In many cases, the best way to learn about something is by doing it.
In the case of settling treaties between First Nations and provincial, territorial or federal governments, those who will negotiate in the future don’t have access to the meeting rooms where things are settled today.
To allow young Indigenous people to get as close as possible, the Gordon Foundation and the Land Claims Agreements Coalition (LCAC) has been hosting simulated treaty negotiations for hands-on learning.
“It is very important for Indigenous youth and emerging leaders to be given opportunities to be engaged in the work we do within our modern treaty organizations, so they know with experience if it’s work they want to pursue. Even if it leads them in another direction, these kinds of opportunities allow young people to discover what they’re passionate about, and that’s where they’re going to make the most difference in this world,” said LCAC Co-Chair Aluki Kotierk.
This year’s national treaty simulation is the fourth annual event that the foundation has hosted. More region-specific simulated negotiations have also been hosted.
Participants ages 18 to 30 from the Yukon, British Columbia, Nunavut and the Northwest Territories joined the online discussion between Feb. 28 to March 4.
Among those participating in the Zoom calls that made up the treaty simulation was Natalie Hare, who works as an administrator in the Ta’an Kwäch’än Council’s health department.
Hare said she found out about the simulated treaty negotiation when a co-worker suggested it to her. She had some interest in the treaty process going in and said she was open to the opportunity to gain some more knowledge.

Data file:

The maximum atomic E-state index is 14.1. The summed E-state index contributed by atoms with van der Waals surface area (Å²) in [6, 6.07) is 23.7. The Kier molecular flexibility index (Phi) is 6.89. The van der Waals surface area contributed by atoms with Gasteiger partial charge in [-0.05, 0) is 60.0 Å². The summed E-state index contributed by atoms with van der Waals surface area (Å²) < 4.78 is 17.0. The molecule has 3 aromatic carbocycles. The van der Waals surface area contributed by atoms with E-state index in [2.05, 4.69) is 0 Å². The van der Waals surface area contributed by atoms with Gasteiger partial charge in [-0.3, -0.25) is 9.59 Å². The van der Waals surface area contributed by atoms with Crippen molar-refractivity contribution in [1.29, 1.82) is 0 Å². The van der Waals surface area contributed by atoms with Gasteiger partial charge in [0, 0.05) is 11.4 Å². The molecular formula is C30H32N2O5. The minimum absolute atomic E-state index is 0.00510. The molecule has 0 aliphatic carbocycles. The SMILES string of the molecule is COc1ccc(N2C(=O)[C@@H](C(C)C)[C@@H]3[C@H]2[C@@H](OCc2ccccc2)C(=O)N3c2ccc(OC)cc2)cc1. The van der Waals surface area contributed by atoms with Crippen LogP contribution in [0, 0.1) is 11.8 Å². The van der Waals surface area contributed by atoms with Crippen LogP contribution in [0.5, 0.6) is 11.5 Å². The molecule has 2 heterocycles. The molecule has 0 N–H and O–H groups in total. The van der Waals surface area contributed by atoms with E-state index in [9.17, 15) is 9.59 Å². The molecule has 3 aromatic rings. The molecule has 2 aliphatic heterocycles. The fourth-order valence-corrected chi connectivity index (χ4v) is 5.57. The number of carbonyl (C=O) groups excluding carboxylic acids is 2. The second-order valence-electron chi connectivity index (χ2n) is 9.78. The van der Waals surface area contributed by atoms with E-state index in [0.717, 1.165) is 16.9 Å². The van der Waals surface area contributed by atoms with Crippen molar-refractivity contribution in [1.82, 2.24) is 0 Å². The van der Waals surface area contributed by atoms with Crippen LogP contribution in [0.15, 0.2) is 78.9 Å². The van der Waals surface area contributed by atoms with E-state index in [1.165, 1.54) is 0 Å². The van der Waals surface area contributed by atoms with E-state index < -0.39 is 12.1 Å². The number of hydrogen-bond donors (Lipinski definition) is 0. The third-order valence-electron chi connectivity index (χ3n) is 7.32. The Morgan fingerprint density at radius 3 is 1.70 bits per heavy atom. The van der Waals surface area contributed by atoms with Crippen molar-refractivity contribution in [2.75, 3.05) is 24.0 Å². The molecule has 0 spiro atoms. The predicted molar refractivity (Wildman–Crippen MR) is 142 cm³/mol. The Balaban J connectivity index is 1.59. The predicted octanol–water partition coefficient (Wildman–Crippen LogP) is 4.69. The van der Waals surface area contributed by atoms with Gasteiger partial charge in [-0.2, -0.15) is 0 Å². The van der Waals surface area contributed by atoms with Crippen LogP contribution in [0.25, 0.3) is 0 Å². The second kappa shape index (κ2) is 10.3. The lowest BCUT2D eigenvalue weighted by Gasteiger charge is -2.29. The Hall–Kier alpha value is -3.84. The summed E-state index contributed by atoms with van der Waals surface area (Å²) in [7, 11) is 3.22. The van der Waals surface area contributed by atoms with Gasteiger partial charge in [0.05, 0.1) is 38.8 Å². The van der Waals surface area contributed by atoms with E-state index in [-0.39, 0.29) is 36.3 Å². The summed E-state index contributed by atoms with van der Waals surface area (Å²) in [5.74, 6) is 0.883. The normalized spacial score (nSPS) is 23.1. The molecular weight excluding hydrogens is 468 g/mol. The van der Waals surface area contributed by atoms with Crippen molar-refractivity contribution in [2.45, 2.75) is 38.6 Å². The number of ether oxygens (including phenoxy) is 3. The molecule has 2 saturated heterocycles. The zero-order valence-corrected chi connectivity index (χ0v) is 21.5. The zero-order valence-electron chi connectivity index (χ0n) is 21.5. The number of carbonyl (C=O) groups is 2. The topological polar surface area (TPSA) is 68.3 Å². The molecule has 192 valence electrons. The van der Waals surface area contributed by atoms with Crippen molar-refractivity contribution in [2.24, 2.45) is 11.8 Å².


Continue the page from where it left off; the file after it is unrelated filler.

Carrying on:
Education was the subject of this year’s simulated negotiation and the one that was held last year. The 2019 and 2020 negotiations dealt with issues surrounding wildlife harvest and management.
Hare said that issues surrounding First Nations language and education are vital and relevant. It is a timely issue in the Yukon with the recent establishment of a First Nations school board for the territory.
While Hare said she found the simulated negotiation a little intimidating at first but by the end of the day it had her complete interest. A part of that interest was meeting her fellow participants from other parts of Canada.
Participants were assigned to groups that took turns negotiating the education portion of a modern treaty from the perspectives of a Yukon First Nation, the territorial government and the federal government.
Hare found it interesting to hear and discuss the perspectives of the people in her group before approving changes to their proposals and taking it to the negotiating table. She said many people could benefit from participation in the treaty negotiation.
“The whole message that people can still work together if they have different views. They can focus on the common goal and you can be respectful but assertive with your expectations,” she said.
A statement from the organizers of the treaty simulation says building leadership, negotiation, leadership and public speaking skills are all goals of the event. The learning and skill building is assisted by expert advisors who assist with the negotiation.
Some of those expert advisors are veterans of the negotiation processes for some of the most important treaty negotiations in recent history. Among the experts were: Robin Bradasch, Associate Vice President, Indigenous Engagement and Partnerships at Yukon University and Dave Joe who was a negotiator on the Yukon Umbrella Agreement.
Hare said she really enjoyed hearing the experts speak and wants to follow up with someone about more opportunities to expand her knowledge about the treaty negotiation process.
Contact Jim Elliot at firstname.lastname@example.org